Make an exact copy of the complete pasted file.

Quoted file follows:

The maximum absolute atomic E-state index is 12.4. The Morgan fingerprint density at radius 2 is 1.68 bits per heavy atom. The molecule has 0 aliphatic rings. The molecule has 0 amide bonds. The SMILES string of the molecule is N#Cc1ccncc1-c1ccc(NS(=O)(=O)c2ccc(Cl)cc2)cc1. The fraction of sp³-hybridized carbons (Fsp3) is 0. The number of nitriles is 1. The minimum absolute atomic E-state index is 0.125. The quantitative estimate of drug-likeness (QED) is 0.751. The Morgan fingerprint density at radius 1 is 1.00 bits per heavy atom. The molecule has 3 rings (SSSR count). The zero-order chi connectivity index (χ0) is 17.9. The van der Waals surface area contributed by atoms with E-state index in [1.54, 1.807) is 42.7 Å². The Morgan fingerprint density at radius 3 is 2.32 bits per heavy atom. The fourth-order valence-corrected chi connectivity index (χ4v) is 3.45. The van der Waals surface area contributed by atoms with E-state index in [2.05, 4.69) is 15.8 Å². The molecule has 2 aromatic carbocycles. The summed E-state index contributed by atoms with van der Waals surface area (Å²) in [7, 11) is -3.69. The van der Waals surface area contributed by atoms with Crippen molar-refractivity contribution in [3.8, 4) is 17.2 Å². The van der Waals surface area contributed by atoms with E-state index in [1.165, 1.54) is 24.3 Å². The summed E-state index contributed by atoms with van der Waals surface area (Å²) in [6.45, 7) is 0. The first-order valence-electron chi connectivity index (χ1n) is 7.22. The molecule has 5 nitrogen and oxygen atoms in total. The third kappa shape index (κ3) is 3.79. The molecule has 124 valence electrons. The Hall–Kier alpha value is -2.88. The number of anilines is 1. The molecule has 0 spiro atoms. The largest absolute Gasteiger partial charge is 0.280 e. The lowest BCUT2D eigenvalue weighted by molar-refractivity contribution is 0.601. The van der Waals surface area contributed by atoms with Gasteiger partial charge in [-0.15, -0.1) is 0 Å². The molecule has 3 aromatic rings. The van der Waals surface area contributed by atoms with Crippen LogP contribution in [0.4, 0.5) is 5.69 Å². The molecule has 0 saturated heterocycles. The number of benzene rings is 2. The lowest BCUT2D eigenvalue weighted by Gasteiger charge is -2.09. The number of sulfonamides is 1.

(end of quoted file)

The maximum absolute atomic E-state index is 12.4. The Morgan fingerprint density at radius 2 is 1.68 bits per heavy atom. The molecule has 0 aliphatic rings. The molecule has 0 amide bonds. The SMILES string of the molecule is N#Cc1ccncc1-c1ccc(NS(=O)(=O)c2ccc(Cl)cc2)cc1. The fraction of sp³-hybridized carbons (Fsp3) is 0. The number of nitriles is 1. The minimum absolute atomic E-state index is 0.125. The quantitative estimate of drug-likeness (QED) is 0.751. The Morgan fingerprint density at radius 1 is 1.00 bits per heavy atom. The molecule has 3 rings (SSSR count). The zero-order chi connectivity index (χ0) is 17.9. The van der Waals surface area contributed by atoms with E-state index in [1.54, 1.807) is 42.7 Å². The Morgan fingerprint density at radius 3 is 2.32 bits per heavy atom. The fourth-order valence-corrected chi connectivity index (χ4v) is 3.45. The van der Waals surface area contributed by atoms with E-state index in [2.05, 4.69) is 15.8 Å². The molecule has 2 aromatic carbocycles. The summed E-state index contributed by atoms with van der Waals surface area (Å²) in [7, 11) is -3.69. The van der Waals surface area contributed by atoms with Crippen molar-refractivity contribution in [3.8, 4) is 17.2 Å². The van der Waals surface area contributed by atoms with E-state index in [1.165, 1.54) is 24.3 Å². The summed E-state index contributed by atoms with van der Waals surface area (Å²) in [6.45, 7) is 0. The first-order valence-electron chi connectivity index (χ1n) is 7.22. The molecule has 5 nitrogen and oxygen atoms in total. The third kappa shape index (κ3) is 3.79. The molecule has 124 valence electrons. The Hall–Kier alpha value is -2.88. The number of anilines is 1. The molecule has 0 spiro atoms. The largest absolute Gasteiger partial charge is 0.280 e. The lowest BCUT2D eigenvalue weighted by molar-refractivity contribution is 0.601. The van der Waals surface area contributed by atoms with Gasteiger partial charge in [-0.15, -0.1) is 0 Å². The molecule has 3 aromatic rings. The van der Waals surface area contributed by atoms with Crippen LogP contribution in [0.4, 0.5) is 5.69 Å². The molecule has 0 saturated heterocycles. The number of benzene rings is 2. The lowest BCUT2D eigenvalue weighted by Gasteiger charge is -2.09. The number of sulfonamides is 1.